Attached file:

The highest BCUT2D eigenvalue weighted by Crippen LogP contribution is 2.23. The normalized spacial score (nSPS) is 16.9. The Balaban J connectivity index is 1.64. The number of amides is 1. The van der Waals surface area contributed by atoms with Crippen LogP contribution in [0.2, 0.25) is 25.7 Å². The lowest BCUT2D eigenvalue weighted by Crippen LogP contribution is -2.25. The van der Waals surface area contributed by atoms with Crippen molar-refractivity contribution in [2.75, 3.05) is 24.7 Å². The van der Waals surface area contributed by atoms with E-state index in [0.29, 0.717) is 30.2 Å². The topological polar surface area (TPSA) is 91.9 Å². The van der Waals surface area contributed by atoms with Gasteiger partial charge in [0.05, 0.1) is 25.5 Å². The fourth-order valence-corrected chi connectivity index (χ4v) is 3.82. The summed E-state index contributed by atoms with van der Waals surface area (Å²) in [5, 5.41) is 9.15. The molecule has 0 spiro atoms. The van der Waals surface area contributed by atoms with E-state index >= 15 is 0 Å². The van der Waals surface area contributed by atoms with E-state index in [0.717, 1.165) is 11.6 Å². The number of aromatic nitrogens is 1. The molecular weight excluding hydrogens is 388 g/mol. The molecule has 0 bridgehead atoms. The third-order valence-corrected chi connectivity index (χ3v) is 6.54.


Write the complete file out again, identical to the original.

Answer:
The highest BCUT2D eigenvalue weighted by Crippen LogP contribution is 2.23. The normalized spacial score (nSPS) is 16.9. The Balaban J connectivity index is 1.64. The number of amides is 1. The van der Waals surface area contributed by atoms with Crippen LogP contribution in [0.2, 0.25) is 25.7 Å². The lowest BCUT2D eigenvalue weighted by Crippen LogP contribution is -2.25. The van der Waals surface area contributed by atoms with Crippen molar-refractivity contribution in [2.75, 3.05) is 24.7 Å². The van der Waals surface area contributed by atoms with E-state index in [0.29, 0.717) is 30.2 Å². The topological polar surface area (TPSA) is 91.9 Å². The van der Waals surface area contributed by atoms with Gasteiger partial charge in [0.05, 0.1) is 25.5 Å². The fourth-order valence-corrected chi connectivity index (χ4v) is 3.82. The summed E-state index contributed by atoms with van der Waals surface area (Å²) in [5, 5.41) is 9.15. The molecule has 0 spiro atoms. The van der Waals surface area contributed by atoms with E-state index >= 15 is 0 Å². The van der Waals surface area contributed by atoms with E-state index in [0.717, 1.165) is 11.6 Å². The number of aromatic nitrogens is 1. The molecular weight excluding hydrogens is 388 g/mol. The molecule has 0 bridgehead atoms. The third-order valence-corrected chi connectivity index (χ3v) is 6.54.